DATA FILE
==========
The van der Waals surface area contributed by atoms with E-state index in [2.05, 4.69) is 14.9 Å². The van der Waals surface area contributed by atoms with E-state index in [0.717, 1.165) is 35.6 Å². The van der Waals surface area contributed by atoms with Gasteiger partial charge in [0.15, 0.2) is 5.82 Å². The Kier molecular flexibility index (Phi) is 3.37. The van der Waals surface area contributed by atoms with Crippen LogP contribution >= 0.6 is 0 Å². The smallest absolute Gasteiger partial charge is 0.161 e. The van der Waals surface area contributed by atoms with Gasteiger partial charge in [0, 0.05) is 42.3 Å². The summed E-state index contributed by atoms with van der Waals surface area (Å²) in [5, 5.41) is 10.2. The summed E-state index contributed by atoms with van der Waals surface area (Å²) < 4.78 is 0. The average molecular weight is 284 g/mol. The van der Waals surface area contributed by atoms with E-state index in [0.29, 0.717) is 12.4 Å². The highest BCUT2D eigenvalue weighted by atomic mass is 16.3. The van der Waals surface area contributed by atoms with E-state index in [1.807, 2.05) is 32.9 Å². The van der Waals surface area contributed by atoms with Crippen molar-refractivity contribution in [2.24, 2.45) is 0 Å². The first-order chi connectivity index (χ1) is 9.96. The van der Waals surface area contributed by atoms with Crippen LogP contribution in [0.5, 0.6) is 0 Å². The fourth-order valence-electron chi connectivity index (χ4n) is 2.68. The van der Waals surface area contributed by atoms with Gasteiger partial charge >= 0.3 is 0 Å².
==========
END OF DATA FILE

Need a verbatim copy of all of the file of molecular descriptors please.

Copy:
The van der Waals surface area contributed by atoms with E-state index in [2.05, 4.69) is 14.9 Å². The van der Waals surface area contributed by atoms with E-state index in [0.717, 1.165) is 35.6 Å². The van der Waals surface area contributed by atoms with Gasteiger partial charge in [0.15, 0.2) is 5.82 Å². The Kier molecular flexibility index (Phi) is 3.37. The van der Waals surface area contributed by atoms with Crippen LogP contribution >= 0.6 is 0 Å². The smallest absolute Gasteiger partial charge is 0.161 e. The van der Waals surface area contributed by atoms with Gasteiger partial charge in [0, 0.05) is 42.3 Å². The summed E-state index contributed by atoms with van der Waals surface area (Å²) in [5, 5.41) is 10.2. The summed E-state index contributed by atoms with van der Waals surface area (Å²) < 4.78 is 0. The average molecular weight is 284 g/mol. The van der Waals surface area contributed by atoms with E-state index in [0.29, 0.717) is 12.4 Å². The highest BCUT2D eigenvalue weighted by atomic mass is 16.3. The van der Waals surface area contributed by atoms with E-state index in [1.807, 2.05) is 32.9 Å². The van der Waals surface area contributed by atoms with Crippen molar-refractivity contribution in [2.24, 2.45) is 0 Å². The first-order chi connectivity index (χ1) is 9.96. The van der Waals surface area contributed by atoms with Crippen LogP contribution in [0.5, 0.6) is 0 Å². The fourth-order valence-electron chi connectivity index (χ4n) is 2.68. The van der Waals surface area contributed by atoms with Gasteiger partial charge >= 0.3 is 0 Å².